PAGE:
The Art Mecca of Charleston cordially invites you to “In My Mind” a group show. When you recall moments in your daily life, how do you see them? While one can be sure that everyone sees the world in different ways, artists have an incredible way of drawing inspiration from even the simplest of events. The featured artists take every day experiences and reimagine them as extraordinary occurrences, teeming with color, movement and whimsy. They are able to envision the works in the mediums.
Brenda Gilliam sees the world in shapes, textures, and patterns. She paints whimsy into everyday interactions.
Cynthia Decker calls her style “Imaginary Realism”, through which, she tries to present her day-to-day inspirations in the fantastical situations she sees in her mind.
Lloyd Mandel intricately carves “Sweet Gum” baskets from local wood. The fusion of mediums is a testament to his skill and forethought.
Luke Horowitz intertwined surrealism and cartoon-inspiration in a way that can instill fantastical fantastical whimsy into even the most sober of scenes.
The gallery will be serving complimentary drinks along with live music. This is a free event open to the public from 6:30pm-8:30pm Friday, June 16th. On View thru July.
Oh my gosh you guys, it's Spoleto time already and if you haven't been downtown, it's wild. I mean in a good way, so you need to get down here.
If you're reading from out of town, Charleston's annual Spoleto Festival is probably the biggest event of the year around here. For these next few weeks, the art world comes to us and it. is. awesome. Plus, Chucktown is jam packed with art, music, and theater fanatics.
It's also Piccolo Spoleto, which is sort of the visual arts kick off for Spoleto. Marion Square is full of artists in their tents, displaying, chatting and making art while you watch. There are special exhibits at Redux, Gibbes, and all around town. Be sure you make time this holiday weekend to go get your art on.
Back at Art Mecca, our artists have been busy and we've got lots of new work. We also have some talented new artists that you won't want to miss. If you're downtown at the Farmer's Market or visiting one of the exhibits, we're just up the block. Come by and say hey!
Recently a local elementary school assigned students to interview someone who has a career they thought they might like. One of the students interviewed an Art Mecca artist. Several things surprised the young interviewer, such as how many hours her subject worked and how "normal" her life was otherwise. Here's a day in the life of an artist - does anything surprise you?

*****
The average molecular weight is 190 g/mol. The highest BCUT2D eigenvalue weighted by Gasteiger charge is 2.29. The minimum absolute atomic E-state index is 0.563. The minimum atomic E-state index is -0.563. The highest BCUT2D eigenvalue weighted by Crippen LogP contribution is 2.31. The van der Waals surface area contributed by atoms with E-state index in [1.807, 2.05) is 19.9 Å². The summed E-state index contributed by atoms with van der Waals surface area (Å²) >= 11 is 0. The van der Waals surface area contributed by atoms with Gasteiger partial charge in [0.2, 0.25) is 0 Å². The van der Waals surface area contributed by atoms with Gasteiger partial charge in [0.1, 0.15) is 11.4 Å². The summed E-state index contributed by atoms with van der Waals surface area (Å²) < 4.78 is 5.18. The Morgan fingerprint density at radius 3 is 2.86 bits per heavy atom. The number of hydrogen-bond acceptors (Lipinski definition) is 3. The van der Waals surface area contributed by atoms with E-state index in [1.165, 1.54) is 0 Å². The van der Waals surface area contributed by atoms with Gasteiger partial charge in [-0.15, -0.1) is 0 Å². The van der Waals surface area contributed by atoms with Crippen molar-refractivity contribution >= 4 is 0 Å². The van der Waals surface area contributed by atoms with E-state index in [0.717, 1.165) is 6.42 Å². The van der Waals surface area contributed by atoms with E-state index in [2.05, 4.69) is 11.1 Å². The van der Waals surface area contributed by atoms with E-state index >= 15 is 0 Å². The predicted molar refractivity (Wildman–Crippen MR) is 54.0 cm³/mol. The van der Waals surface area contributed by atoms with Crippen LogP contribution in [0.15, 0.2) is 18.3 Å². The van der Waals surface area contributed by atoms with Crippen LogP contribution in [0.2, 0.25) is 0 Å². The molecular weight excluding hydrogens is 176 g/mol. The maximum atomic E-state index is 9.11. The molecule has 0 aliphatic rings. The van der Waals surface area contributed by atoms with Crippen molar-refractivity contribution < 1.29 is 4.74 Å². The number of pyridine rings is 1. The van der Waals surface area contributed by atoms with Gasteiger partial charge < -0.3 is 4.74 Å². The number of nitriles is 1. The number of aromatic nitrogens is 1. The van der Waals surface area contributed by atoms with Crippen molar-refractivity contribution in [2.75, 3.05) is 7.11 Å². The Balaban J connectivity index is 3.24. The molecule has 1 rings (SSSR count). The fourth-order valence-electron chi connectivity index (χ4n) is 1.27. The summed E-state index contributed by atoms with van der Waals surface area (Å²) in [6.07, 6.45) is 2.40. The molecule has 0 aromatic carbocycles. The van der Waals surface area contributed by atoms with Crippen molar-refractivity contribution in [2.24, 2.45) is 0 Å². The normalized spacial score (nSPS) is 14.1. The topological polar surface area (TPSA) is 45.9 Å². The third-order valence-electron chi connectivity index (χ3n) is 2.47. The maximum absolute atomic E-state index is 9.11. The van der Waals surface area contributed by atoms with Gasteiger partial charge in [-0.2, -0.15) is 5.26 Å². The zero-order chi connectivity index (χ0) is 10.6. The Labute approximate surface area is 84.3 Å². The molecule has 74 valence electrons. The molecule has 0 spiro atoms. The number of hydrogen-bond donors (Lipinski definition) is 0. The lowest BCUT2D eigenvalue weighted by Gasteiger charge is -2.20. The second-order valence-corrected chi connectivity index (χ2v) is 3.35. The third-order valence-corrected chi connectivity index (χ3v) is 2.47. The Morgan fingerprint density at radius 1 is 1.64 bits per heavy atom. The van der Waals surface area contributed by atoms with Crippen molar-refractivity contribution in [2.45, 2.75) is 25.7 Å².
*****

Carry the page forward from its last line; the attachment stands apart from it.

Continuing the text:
"What does a typical day look like for you?"
I get up every morning at 6 a.m., have coffee, go for a short run, walk my dogs, and then by 8 a.m. I'm ready to go to work.
From 8 to 11 I usually work at the computer returning emails, writing up descriptions of pieces that are getting ready to go to the gallery, photoshoping pictures for my website, and crafting social media posts.
If I need to go to a gallery or ship a piece of art, I do that first thing in the morning. I also use this time to log art into a spreadsheet. Between galleries, shows, and loaning work out to interior designers, it's easy to lose track of what is where.
At noon I have a peanut butter sandwich. Same thing every day because it's fast. After lunch I work on the "foundations" of art for a couple of hours- which involves a lot of woodworking for me. For other artists it's prepping canvases or hauling clay or mixing paint and things like that. Boring stuff!
My favorite part of the day is around 2 or 3 p.m when I actually get to make art for two or three hours. I try to relax and have fun. By 5 or 6 I clean up and get ready to have dinner with my family, maybe take the dogs for a walk, or sit out on the porch and catch up.
What's your favorite part of your job?
Making something from my imagination a reality so other people can see it too. And, I like that I have an excuse to talk to curators and other artists all the time. I also like staying home to work.
What's your least favorite part?
Woodworking when it's 100 degrees. Book keeping. Splinters and blisters. I also don't like using the miter saw. It's loud and scary.
What surprises you about your job?
I didn't think there would be so much administrative work. Or math.
What other skills besides art do you think a young person who wants to be an artist should learn?
Okay, don't freak out. But honestly, you need to pay attention in school if you want to make a living as an artist.
First, find out what makes you different. Then make art about that. Just create what makes you happy. Learn to do things yourself, like websites and photography. You don't want to pay people to do that for you. Making art is a whole lot of hard work, but it's also really fun. It's worth it.